Strong, stable, and supportive families are vital to the well-being of children!
The evidence behind family engagement in improving outcomes for children and youth is strong. Family engagement improves educational and social outcomes as well as strengthens relationships between the child and their parents / caregivers and siblings. These outcomes have been proven consistent across different cultures.
Families and Schools Together, an evidence based program that strengthens parent engagement and improves relationships at home has seen significant outcomes in the lives of children across 20 countries.
The Child and Family Centre describes Family Engagement as “an active partnership between families and service providers”. It is a family centered approach where families are equal partners and programs and services designed with the family, and their goals, at the center. They outline three principles of a family-centered approach:
- Recognition that families are experts in the needs of their loved ones.
- Practices that promote equal partnerships among family members, service providers and the client.
- Supports the family’s role in decision making and contributions to ongoing care and planning for the client.
The American Institute of Research has been working on growing the field of family engagement and has explored engagement of families at three levels: Individual, Systemic, and at the policy level as a mechanism to connect families and children to the services they need. In this short video they discuss the different areas of family engagement - school, home, after school program – as well as how family engagement strengthens families and communities, as well as improve academic and health outcomes of children.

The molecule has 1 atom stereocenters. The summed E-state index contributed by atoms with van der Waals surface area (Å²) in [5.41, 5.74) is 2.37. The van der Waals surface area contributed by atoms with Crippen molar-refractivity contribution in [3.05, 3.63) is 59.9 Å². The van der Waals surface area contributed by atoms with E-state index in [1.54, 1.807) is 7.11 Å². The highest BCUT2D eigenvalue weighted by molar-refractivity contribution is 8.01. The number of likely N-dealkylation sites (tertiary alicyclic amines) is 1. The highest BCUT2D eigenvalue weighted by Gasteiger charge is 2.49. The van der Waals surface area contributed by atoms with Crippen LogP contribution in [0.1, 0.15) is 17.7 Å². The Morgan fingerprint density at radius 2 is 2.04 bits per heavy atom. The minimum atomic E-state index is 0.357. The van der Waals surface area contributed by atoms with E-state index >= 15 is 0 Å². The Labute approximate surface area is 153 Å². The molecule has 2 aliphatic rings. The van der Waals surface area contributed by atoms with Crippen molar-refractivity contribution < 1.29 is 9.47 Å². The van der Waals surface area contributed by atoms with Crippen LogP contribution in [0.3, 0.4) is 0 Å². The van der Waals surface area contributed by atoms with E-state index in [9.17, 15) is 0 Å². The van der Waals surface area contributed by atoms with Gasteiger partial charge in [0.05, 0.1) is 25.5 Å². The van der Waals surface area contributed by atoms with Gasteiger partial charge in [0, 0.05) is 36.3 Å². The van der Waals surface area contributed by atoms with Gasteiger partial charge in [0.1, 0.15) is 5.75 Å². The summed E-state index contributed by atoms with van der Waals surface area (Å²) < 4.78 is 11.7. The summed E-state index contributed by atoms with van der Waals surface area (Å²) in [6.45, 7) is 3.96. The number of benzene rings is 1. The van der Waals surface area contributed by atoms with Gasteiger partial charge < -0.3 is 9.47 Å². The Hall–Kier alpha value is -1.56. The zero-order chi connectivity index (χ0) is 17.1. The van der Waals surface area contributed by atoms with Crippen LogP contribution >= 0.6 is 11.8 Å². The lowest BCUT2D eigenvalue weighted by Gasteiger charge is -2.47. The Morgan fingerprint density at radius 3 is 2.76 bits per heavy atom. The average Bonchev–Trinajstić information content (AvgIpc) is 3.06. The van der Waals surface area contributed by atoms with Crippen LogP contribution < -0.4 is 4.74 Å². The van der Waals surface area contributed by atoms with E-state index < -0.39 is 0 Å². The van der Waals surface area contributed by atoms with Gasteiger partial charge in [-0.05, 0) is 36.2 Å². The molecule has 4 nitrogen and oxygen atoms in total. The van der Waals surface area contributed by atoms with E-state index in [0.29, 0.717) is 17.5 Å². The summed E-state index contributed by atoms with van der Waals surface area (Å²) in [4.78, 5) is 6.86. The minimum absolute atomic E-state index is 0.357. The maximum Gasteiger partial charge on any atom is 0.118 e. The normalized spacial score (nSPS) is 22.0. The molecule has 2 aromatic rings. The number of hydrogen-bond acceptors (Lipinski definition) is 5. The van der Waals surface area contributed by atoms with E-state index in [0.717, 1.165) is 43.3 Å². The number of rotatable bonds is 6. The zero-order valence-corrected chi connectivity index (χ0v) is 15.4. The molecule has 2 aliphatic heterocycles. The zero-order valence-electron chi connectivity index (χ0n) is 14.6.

Childcare Aware America has a list on their website of activities you can do to engage families. Some of these include:
· Encouraging parents to share information about special family events
· Provide an interpreter, if needed
· Have them assist with program activities and be involved in delivering lessons
· Plan special occasions that include families
· Share their knowledge and skill as advisory members
· Have them represent the organization publicly
Check out this short clip that discusses the importance of building strong, trusting relationships with families. The clip also showcases different ways parents can get involved such as including parents as volunteers, providing a parent newsletter, involving parents in child’s learning by providing material and suggestions for at home activities and planning family events.
How are you applying / might you apply the principles and activities discussed in the video for Middle Year’s children in your settings (school, organization, after school programming)?